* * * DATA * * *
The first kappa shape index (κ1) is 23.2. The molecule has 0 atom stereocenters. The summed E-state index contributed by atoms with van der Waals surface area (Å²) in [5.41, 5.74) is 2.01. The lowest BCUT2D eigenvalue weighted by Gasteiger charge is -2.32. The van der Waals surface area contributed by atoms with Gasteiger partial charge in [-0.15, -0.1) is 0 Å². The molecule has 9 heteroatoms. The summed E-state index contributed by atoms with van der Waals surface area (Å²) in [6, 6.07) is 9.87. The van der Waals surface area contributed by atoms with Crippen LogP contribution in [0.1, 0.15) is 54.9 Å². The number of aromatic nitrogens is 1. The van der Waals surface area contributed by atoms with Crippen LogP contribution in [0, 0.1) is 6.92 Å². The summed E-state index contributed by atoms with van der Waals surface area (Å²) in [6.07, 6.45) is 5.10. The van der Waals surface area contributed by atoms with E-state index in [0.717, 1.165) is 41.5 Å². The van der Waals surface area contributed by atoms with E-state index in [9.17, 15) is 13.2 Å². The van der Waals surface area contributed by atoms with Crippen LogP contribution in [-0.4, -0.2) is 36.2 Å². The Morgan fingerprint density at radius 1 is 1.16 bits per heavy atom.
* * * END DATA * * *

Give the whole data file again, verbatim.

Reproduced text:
The first kappa shape index (κ1) is 23.2. The molecule has 0 atom stereocenters. The summed E-state index contributed by atoms with van der Waals surface area (Å²) in [5.41, 5.74) is 2.01. The lowest BCUT2D eigenvalue weighted by Gasteiger charge is -2.32. The van der Waals surface area contributed by atoms with Gasteiger partial charge in [-0.15, -0.1) is 0 Å². The molecule has 9 heteroatoms. The summed E-state index contributed by atoms with van der Waals surface area (Å²) in [6, 6.07) is 9.87. The van der Waals surface area contributed by atoms with Crippen LogP contribution in [0.1, 0.15) is 54.9 Å². The number of aromatic nitrogens is 1. The van der Waals surface area contributed by atoms with Crippen LogP contribution in [0, 0.1) is 6.92 Å². The summed E-state index contributed by atoms with van der Waals surface area (Å²) in [6.07, 6.45) is 5.10. The van der Waals surface area contributed by atoms with E-state index in [0.717, 1.165) is 41.5 Å². The van der Waals surface area contributed by atoms with E-state index in [9.17, 15) is 13.2 Å². The van der Waals surface area contributed by atoms with Crippen LogP contribution in [-0.4, -0.2) is 36.2 Å². The Morgan fingerprint density at radius 1 is 1.16 bits per heavy atom.